Why you should learn CPR

Up to thirty thousand Australians have a cardiac arrest each year, and about 90% of them die. Currently less than half of people who suffer a cardiac arrest in the community have someone step in to do CPR or use an AED before an ambulance arrives.

For every minute that passes without CPR and AED the chance of survival drops by 10%. Without quick intervention, someone who suffers a cardiac arrest almost always dies.

If CPR is commenced in the first few minutes after someone collapses the chance of survival dramatically increases.

Recognising that someone is in cardiac arrest and calling 000 is the first step. Anyone can initiate resuscitation by performing CPR and if available using an AED to shock the heart to a normal rhythm.

If someone is not responding, not moving or isn’t breathing normally, they need URGENT help.

What to do

  • Call 000 immediately and ask for an ambulance.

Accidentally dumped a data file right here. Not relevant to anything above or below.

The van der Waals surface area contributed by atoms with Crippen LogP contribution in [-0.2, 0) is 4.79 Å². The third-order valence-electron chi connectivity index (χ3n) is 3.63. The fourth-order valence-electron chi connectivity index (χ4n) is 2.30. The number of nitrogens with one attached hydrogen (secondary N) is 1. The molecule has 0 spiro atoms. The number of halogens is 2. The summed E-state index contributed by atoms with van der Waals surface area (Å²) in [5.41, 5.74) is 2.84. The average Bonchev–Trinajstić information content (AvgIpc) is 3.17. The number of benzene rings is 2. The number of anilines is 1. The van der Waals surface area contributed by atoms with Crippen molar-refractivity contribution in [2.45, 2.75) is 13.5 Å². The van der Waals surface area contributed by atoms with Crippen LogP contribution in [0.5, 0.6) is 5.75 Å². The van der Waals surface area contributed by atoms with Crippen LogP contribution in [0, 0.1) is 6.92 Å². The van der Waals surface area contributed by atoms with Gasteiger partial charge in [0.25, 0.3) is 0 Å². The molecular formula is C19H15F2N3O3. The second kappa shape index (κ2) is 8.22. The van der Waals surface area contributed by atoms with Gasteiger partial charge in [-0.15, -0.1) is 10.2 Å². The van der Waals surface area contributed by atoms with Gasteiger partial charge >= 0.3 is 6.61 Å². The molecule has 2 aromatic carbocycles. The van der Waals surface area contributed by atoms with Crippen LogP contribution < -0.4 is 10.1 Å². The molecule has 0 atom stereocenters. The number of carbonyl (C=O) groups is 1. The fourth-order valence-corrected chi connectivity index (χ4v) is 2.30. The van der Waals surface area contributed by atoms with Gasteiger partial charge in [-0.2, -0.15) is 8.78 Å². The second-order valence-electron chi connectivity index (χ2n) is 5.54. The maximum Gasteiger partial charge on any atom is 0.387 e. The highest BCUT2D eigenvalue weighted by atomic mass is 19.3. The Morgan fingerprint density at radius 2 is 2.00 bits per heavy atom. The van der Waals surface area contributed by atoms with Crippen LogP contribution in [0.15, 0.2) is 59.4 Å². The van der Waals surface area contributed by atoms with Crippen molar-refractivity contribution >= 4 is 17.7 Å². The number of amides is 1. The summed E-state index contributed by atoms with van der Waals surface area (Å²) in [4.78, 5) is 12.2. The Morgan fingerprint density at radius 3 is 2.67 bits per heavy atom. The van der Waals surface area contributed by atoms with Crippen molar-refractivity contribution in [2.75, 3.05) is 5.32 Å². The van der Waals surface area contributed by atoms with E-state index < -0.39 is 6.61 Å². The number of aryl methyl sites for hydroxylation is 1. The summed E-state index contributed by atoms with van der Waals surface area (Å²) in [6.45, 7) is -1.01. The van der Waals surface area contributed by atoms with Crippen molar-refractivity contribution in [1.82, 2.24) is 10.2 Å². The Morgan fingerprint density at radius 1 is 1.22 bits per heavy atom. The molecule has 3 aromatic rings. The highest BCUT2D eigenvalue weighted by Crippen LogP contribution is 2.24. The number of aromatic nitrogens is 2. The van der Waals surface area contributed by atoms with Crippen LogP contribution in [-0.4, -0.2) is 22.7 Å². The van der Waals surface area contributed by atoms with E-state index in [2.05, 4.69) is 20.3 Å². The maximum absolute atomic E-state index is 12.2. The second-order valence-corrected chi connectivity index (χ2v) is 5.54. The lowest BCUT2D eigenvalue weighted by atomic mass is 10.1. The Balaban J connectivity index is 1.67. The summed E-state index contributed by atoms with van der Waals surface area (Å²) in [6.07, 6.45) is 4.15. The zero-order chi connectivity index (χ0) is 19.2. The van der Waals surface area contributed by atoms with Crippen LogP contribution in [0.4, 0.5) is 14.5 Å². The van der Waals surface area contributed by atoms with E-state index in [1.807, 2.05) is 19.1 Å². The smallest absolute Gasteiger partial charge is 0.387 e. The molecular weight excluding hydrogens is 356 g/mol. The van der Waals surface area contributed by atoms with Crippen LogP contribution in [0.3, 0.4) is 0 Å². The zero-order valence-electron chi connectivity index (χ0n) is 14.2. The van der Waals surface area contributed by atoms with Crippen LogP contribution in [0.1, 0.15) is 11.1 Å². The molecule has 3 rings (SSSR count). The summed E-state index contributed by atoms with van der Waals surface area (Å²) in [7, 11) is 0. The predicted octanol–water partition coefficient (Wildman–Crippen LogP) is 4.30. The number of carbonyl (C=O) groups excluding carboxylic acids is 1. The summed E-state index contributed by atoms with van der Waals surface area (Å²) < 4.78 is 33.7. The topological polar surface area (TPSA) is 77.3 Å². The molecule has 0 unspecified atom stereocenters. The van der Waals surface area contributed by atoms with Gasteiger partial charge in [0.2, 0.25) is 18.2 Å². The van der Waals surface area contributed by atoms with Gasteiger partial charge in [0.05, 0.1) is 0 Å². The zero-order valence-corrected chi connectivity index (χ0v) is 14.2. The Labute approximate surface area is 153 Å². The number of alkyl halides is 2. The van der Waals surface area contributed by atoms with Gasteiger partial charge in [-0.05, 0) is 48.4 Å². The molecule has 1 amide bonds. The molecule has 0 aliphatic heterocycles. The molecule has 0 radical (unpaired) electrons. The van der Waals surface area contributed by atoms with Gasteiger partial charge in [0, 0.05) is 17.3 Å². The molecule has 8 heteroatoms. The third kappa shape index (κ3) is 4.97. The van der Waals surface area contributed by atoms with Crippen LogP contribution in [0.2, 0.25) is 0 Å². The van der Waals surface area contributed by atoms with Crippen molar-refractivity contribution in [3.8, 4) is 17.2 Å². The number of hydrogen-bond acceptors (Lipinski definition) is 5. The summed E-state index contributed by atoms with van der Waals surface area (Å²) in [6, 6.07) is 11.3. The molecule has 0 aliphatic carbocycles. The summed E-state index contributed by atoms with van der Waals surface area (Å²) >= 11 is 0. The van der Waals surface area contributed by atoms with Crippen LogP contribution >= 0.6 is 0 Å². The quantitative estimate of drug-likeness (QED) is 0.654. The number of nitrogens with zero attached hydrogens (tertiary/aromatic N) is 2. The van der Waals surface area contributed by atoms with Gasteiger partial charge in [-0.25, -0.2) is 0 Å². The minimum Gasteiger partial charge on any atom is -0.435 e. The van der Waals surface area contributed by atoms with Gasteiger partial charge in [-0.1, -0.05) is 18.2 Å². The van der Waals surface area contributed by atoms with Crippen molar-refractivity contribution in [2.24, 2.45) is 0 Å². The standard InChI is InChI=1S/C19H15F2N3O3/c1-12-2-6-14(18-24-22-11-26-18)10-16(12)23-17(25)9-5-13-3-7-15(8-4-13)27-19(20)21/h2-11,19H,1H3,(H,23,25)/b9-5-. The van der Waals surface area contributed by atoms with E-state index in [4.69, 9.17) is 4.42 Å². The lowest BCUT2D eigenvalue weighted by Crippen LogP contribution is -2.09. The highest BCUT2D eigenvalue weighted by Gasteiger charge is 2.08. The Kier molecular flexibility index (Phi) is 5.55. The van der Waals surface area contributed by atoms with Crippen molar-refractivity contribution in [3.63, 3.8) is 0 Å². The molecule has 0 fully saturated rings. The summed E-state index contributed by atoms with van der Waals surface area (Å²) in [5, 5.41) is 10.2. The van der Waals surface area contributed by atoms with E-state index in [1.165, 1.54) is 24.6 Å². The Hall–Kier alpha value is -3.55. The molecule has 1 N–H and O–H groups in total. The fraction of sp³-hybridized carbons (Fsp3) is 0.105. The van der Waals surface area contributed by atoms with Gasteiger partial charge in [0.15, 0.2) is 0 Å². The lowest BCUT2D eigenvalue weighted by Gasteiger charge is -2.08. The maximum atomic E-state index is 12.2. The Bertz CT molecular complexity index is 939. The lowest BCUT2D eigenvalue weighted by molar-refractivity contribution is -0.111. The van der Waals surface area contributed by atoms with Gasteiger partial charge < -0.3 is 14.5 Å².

• Don’t hang up. The call taker will stay on the phone until an ambulance arrives and talk you through what to do.
  • Place heel of one hand on the lower half of the sternum in the centre of the chest.
  • Place your other hand on top of the first and interlock the fingers of both hands or grasp the wrist of your first hand.
  • Position yourself vertically above the patient’s chest.
  • With your arms straight, compress the chest approximately one third of the depth of the chest. This is more than 5cm in adults.
  • Release pressure without moving hands and repeat compressions at a rate of 100 – 120 per minute (almost 2 compressions per second).
  • Depress the sternum rhythmically. Compressions and release should take equal amounts of time.
  • If you have learned how to do rescue breaths, give 2 rescue breaths between every 30 compressions, otherwise continue with compressions only.